- Google+-Just barely trailing behind Facebook, Google+ also has over one billion enabled accounts. Where Google+ excels is with integration with other platforms, such as GMail and YouTube (the second most popular search engine, behind Google). Additionally, Google+ is perfectly suited for direct interaction,
- Twitter– Who knew that restricting users to 140 characters could create such a popular medium? Twitter has over half a billion users, and approximately 34% of marketers use Twitter to generate leads. One of the benefits of Twitter is being able to tap into what’s happening right.at.this.moment. With the appropriate use of hashtags, you can join a global and vibrant conversation that’s sure to be a quick and easy read. This is the best part about Twitter– you get a small and concise understanding of what people are thinking.
- Pinterest– Pinterest offers its 20 million users a visual pinboard that is used for future projects and purchases. Pinterest is perfect for inspiring users to buy your physical products. The overwhelming majority of Pinterest users are women, and if that’s your desired audience, Pinterest should definitely be a big part of your marketing strategy.
- LinkedIn-Over 300 million people used LinkedIn, 40% of which check in daily. LinkedIn is often described as Facebook for business people. If you’re targeting other businesses, or simply wanting to boast on your own brand, LinkedIn is the place to go.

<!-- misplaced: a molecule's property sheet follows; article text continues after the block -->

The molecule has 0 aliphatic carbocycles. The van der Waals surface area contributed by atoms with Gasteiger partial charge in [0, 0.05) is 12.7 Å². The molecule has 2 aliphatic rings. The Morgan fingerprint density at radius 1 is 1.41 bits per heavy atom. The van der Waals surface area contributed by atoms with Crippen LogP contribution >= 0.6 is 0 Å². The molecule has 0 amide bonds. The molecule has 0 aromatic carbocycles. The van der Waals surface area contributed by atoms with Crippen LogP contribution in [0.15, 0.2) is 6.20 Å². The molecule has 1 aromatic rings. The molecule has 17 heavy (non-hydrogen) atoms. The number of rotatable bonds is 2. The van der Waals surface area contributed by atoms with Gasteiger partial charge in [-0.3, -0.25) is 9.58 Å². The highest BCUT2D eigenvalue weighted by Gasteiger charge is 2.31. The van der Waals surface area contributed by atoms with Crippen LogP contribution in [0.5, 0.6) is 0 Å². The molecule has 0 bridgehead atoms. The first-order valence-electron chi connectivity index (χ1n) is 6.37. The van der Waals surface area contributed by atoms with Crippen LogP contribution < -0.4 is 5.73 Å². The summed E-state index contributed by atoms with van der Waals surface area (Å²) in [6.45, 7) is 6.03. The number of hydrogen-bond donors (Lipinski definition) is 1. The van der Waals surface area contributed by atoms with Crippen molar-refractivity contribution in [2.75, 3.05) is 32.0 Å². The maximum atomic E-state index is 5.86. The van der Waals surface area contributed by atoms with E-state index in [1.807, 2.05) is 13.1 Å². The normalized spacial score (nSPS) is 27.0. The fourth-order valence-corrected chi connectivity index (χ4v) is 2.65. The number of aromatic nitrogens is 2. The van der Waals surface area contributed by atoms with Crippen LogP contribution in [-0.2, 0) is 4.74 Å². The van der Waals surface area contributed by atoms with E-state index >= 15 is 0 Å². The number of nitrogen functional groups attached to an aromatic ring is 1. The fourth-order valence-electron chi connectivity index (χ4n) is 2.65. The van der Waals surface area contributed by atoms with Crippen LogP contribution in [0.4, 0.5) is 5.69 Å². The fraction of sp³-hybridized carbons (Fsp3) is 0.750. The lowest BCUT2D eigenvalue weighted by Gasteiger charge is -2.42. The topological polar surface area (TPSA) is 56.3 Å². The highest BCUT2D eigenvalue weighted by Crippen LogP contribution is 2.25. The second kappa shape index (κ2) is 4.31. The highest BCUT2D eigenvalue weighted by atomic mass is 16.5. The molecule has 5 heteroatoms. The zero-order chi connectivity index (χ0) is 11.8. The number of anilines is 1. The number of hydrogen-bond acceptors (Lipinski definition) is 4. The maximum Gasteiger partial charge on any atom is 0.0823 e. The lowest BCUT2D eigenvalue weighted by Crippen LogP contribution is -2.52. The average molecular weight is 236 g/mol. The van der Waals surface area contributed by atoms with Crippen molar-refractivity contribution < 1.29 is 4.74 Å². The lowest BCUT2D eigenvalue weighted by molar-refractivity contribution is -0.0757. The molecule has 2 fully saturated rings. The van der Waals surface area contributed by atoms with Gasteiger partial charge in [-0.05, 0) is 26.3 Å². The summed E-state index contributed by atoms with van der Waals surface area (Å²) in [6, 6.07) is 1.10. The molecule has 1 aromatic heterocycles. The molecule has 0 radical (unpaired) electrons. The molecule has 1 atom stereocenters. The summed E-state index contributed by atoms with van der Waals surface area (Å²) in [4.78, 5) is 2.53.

- Instagram- With 150 million active users, Instagram is an important visual medium that you should consider if your audience enjoys photography. Yes, Instagram is photo-driven, but that doesn’t mean it has to be inspirational pictures of the sunset. Many brands on Instagram increase engagement by posting behind the scenes photos. Another fun way to use Instagram is to showcase your product in a striking and unusual display. Use contests to interact with your audience.
3. Do Make a Great Profile
No matter the platform, you have an opportunity to display who you are with your choice of profile images. Don’t waste valuable real estate. For example, your avatar needs to clearly convey your brand message. Never leave your avatar blank or keep the default logo. Instead, use your logo. If you have more than one person representing your brand, consider letting them post with their own photos, as it gives a sense of personality and trustworthiness. Don’t be afraid to take your time when you’re crafting your tagline. It may be one sentence, but that one sentence represents you to your audience, and sets the tone for your interactions with them.
4. Do Share Valuable Information
Garry Knight, Flickr Now that you’ve decided where to post, you need to know what to post. Remember, people aren’t so enamoured by you that they’ll hang on to your every word– people connect with you because you provide some sort of value for them. That’s the secret sauce to continued engagement. And value isn’t always about linking to great articles, either. The beauty of social media is that you can almost quickly answer questions. Being a resource for FAQ is a great way to increase your perceived value to your audience.
5. Know How To Find Valuable Information